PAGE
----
“My partner is super messy and we’ve tried so hard to find a system that works and we’ve finally done it. We commit to 15 minutes after dinner to clean up together. We set a timer, and try to see how much we can get done in that amount of time. The only rules are you have to work the entire time and we aren’t allowed to tell each other what to focus on. It’s worked great. We still have to do additional chores occasionally but it’s really taken the edge off.”
You can use the app Time Timer for a clear visual of ticking time or, if you wish to gamify the task at hand, go with the app Habitica that turns real-life scenarios into a game.
Use the “when and then” method
Does your child often leave a carpet of toys in their wake? If you’re tired of playing hopscotch through a tsunami of LEGO bricks every time you have to go to the loo, take the advice of this Tweak reader who generously volunteered how she gets her son to clean up after himself by creating a causal effect in his mind.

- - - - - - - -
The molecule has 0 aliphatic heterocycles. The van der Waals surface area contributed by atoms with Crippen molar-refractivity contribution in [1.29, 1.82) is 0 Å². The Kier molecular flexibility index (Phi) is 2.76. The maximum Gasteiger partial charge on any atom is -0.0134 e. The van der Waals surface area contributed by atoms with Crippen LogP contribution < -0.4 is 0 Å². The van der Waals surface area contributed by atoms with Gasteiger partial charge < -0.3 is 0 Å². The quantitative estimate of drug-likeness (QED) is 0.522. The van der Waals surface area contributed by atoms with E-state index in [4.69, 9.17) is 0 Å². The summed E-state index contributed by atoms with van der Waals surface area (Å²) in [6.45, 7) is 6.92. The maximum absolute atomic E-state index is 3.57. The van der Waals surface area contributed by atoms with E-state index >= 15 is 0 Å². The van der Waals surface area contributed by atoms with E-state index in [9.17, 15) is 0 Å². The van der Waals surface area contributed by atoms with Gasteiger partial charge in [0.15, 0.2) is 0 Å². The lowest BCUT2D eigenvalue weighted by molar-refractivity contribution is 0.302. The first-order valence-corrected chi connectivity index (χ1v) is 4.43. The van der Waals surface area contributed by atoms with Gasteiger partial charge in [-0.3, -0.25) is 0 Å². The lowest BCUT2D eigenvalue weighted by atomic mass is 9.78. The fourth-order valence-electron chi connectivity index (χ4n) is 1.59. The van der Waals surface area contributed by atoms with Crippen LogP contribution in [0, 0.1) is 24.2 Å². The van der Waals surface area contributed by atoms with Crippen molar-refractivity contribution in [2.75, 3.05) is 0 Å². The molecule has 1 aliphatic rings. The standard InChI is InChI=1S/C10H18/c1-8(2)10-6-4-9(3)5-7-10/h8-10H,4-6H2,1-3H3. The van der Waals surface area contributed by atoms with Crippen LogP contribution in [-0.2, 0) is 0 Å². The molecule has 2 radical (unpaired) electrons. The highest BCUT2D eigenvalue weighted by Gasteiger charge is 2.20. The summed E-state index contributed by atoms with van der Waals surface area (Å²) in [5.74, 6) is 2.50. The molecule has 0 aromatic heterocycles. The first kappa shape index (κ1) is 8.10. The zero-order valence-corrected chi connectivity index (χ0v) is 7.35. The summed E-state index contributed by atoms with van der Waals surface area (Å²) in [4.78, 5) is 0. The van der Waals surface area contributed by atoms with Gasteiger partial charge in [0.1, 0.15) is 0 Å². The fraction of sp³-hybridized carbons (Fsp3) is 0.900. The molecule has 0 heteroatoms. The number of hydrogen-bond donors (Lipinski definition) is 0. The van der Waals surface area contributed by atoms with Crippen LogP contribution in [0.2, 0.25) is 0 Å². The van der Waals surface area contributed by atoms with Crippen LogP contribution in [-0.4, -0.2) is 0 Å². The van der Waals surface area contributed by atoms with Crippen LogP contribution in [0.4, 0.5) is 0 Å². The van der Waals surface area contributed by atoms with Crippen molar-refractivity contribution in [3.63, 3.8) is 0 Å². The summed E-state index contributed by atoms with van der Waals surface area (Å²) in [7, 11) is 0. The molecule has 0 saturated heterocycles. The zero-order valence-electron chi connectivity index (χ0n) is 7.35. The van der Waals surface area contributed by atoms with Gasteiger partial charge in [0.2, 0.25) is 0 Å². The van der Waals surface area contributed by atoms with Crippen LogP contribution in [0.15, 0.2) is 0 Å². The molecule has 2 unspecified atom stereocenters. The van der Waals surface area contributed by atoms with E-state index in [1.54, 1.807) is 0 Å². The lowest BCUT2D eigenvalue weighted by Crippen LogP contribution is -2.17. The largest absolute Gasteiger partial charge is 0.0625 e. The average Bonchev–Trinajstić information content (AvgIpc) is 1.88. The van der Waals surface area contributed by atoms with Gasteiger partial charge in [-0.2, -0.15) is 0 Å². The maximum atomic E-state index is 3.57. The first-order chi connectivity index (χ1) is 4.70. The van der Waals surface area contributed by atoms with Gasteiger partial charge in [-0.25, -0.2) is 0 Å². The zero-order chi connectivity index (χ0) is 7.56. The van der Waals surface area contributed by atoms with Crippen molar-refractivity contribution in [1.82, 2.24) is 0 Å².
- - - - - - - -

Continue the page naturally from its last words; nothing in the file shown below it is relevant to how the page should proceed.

“Use the “when & then” method. Tell your kids they can have dinner when they tidy up their wardrobe. Say this with a firm voice without getting upset. My son now starts the task as soon as he hears this voice. He knows there is no other way around.”
Make it easier for them
The biggest problem with messy people is that they just leave stuff everywhere, so why not make it easy for them? If you have someone in your house who cannot, for the life of them, keep their shoes inside the rack but drops them off near it, or your significant other always leaves his clothes at the end of your bed rather than inside the laundry basket, why not just move the shoe rack to where they generally leave their shoes and the laundry basket to the end of your bed?
Jessica, a family organising expert and a digital creator, suggests you’re setting yourself up for success by doing this. You’re not just saving yourself the time you’d have probably wasted later to put these things in place but you’re also showing the messy people in your life that you care and you’re trying to make it easier, which can motivate them to do their best.